The Levelling up and Regeneration Bill was unveiled yesterday during the Queen’s Speech. The Bill will provide local leaders with the necessary powers to revitalise town centres. Amongst the many proposed reforms, the Bill aims to support vibrant high streets and to help communities thrive by “permanently scrapping” pavement licensing red-tape, freeing up businesses to serve food al fresco all year round.
To help mitigate lost floorspace during the pandemic due to social distancing requirements, restaurants, pubs and bars were granted temporary powers to serve guests on pavements. However, this power was revoked last year, meaning businesses had to apply for the necessary licenses in order to keep serving food outside. Many bodies within the hospitality industry called on the government to reintroduce this power and make pavement licenses permanent. As such, through the new legislation, these powers will now be made permanent to expand the capacity for businesses to boost local economies and inject life into local communities.
The past two years have been incredibly difficult for the hospitality industry and the hope is that refurbished outdoor spaces will help to attract customers with new offerings and a “continental culture that will hopefully bring Britain’s high streets to life,” states Emma McClarkin of the British Beer & Pub Association.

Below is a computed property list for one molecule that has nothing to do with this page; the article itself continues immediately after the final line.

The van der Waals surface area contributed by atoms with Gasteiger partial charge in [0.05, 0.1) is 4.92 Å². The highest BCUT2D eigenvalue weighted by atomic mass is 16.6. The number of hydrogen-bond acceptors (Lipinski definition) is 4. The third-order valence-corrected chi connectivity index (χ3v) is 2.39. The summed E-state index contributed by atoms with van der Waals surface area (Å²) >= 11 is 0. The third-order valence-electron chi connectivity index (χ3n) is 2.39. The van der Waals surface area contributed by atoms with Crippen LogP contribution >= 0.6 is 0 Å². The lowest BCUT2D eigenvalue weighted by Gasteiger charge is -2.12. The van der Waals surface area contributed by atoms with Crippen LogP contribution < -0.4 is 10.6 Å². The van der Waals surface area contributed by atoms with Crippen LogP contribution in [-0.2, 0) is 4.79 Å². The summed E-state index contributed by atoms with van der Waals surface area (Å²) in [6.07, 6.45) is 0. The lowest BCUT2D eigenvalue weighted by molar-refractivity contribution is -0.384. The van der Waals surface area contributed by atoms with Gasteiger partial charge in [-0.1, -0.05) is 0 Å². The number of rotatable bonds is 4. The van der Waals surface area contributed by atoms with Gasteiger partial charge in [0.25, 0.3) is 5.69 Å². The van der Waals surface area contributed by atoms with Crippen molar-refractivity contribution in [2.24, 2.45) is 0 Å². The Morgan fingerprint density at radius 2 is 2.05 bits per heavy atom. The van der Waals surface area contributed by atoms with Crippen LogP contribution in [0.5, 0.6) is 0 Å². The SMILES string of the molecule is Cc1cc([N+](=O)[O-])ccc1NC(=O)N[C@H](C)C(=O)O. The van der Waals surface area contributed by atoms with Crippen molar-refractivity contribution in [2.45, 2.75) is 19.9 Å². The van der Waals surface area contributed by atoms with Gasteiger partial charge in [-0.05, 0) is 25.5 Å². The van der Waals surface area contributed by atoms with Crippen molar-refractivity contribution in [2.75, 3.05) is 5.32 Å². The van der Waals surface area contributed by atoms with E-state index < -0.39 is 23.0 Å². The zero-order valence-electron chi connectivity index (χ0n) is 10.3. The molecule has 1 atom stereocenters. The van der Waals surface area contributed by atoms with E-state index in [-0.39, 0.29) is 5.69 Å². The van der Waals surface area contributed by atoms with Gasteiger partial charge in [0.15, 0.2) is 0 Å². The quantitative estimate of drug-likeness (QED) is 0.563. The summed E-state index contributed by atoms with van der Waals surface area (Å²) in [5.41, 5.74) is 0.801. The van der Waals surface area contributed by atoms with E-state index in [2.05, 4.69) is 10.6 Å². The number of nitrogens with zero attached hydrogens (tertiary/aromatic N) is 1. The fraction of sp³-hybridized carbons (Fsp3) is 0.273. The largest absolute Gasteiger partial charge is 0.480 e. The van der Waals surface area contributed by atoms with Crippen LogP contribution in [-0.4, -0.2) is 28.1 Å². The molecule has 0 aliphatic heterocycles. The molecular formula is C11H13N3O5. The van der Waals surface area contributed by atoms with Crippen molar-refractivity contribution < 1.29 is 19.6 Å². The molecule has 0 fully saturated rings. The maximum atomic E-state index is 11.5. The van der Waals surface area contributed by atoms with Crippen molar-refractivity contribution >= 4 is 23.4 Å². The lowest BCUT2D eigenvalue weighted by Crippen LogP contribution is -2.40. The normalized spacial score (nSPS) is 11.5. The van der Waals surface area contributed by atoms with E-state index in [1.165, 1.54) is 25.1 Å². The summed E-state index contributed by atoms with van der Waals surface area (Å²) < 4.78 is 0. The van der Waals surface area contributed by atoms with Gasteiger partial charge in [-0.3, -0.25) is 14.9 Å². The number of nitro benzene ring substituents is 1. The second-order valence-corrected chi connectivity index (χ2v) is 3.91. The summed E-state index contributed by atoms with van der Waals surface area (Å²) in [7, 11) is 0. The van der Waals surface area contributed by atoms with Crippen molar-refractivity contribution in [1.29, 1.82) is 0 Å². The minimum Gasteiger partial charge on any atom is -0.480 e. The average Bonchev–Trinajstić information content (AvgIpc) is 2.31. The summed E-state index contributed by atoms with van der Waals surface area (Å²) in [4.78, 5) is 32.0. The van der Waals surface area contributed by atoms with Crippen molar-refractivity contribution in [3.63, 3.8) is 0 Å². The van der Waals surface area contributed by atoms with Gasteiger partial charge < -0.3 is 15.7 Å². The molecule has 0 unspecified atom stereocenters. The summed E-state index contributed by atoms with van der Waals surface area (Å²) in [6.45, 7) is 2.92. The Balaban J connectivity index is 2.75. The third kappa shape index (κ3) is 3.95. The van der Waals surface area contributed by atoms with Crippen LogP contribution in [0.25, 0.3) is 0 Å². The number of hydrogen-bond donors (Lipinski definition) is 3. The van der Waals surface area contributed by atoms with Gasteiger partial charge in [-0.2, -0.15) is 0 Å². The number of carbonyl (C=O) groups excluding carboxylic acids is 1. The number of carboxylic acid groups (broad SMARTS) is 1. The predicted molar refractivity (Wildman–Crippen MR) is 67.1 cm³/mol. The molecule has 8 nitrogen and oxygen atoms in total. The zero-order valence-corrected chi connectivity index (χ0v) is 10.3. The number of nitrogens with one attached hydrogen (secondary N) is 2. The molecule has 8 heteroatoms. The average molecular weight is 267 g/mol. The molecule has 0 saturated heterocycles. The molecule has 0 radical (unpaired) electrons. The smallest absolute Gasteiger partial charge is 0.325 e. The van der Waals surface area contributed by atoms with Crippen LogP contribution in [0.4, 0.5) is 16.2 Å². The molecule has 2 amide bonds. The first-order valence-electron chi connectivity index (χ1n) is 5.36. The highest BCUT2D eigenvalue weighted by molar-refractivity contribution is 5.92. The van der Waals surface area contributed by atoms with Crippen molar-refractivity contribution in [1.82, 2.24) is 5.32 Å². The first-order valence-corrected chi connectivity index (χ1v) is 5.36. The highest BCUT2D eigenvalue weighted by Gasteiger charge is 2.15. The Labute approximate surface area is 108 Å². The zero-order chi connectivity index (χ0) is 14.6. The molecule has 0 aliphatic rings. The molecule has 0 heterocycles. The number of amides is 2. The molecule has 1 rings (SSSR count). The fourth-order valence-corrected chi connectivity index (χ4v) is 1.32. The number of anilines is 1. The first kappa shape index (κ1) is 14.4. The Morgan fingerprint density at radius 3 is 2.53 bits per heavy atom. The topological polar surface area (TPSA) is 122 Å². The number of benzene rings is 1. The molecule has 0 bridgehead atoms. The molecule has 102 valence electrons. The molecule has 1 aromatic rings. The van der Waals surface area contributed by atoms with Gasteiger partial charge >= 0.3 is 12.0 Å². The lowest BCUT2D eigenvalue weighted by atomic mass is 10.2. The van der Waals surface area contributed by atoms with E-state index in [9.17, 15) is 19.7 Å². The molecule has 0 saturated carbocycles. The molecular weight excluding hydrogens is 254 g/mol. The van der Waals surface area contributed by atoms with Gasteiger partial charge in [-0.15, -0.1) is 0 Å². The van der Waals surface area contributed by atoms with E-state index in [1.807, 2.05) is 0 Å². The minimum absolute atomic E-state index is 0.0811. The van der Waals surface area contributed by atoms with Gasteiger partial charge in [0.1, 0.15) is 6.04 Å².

The hope is that the new reforms will inject much needed life back into the high street. However, some have argued that the measures do not go far enough and are calling for the government to permit full road closures, so that businesses can make the most out of outside dining. They argue that in areas of the country in which streets are narrow, the new reforms will not provide businesses with noticeable extra capacity. Therefore, fully pedestrianised areas would be more beneficial to those businesses, enabling them to make the most of al fresco dining this summer.
Commentators have agreed that whilst permanent pavement licences will support the ingenuity and creativity of the hospitality industry, further steps may be needed to allow that innovation to thrive.